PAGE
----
"Next Friday, the Muslim Brotherhood has called for a large demonstration against the election. The leaders of the tribes have threatened to take to the streets 200 thousand people, ready to create havoc. We hope it does not happen" said Catholic Archbishop Maroun Laham, the Patriarchal Vicar for Jordan of the Latin Patriarchate of Jerusalem.
Speaking about the coming parliamentary elections in the Muslim Hashemite kingdom, the archbishop spoke to the fears of Jordanian Christians about the rise of Islamists in the country. Fears have emerged that Jordan has also been infected by the Islamist virus that has destablized the whole region and brought down several governments. The archbishop said, "The next elections in Jordan should be the first free and democratic elections . The government will be appointed for the first time by the majority party. So far it was the king to appoint the government and the prime minister. The Muslim Brotherhood have announced for a long time to want to boycott the elections. If the promises of a free and democratic electoral competition will be maintained, they could have an actual weight in the political evolution of the Country. If instead they remain steadfast in the choice of the boycott, their position will end up being only negative."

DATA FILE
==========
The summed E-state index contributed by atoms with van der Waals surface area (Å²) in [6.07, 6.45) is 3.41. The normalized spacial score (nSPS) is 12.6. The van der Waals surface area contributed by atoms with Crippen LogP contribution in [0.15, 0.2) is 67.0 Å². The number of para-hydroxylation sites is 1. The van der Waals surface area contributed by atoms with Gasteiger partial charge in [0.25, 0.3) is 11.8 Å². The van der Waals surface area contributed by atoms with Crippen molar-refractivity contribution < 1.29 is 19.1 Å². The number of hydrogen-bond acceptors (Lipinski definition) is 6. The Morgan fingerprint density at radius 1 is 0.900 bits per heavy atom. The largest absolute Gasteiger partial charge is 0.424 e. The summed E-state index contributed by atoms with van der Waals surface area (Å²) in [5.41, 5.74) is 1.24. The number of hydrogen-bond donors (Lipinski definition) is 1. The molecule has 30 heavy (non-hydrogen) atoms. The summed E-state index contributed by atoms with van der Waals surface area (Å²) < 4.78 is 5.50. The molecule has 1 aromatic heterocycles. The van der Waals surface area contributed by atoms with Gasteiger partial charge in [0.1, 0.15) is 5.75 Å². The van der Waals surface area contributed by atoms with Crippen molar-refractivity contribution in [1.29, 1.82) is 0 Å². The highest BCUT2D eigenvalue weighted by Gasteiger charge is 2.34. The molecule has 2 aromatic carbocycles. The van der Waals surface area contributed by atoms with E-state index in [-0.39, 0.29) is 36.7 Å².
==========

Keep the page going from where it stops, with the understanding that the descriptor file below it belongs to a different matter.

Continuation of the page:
According to Archbishop Lahham, politics in Jordan reflect the instability in the region as a whole,saying, "...in Syria things are getting darker. So far, as a Church, we insist in the appeal to peace, reconciliation and forgiveness, but we do not see a way out of this crisis, with the government that does not give in and the resistance that seems increasingly supported from the outside with the sending of weapons. As winter approaches, humanitarian plight of immigrants becomes unsustainable, such as those massed tens of thousands in the camp of Zataari. Among them dozens of Syrian agents have infiltrated, to create problems in Jordan. When they are discovered, they are immediately sent back to their country."
French archaeologists were shocked to discover the body of a woman who died in the 1600s in a great state of preservation, including all of her clothes.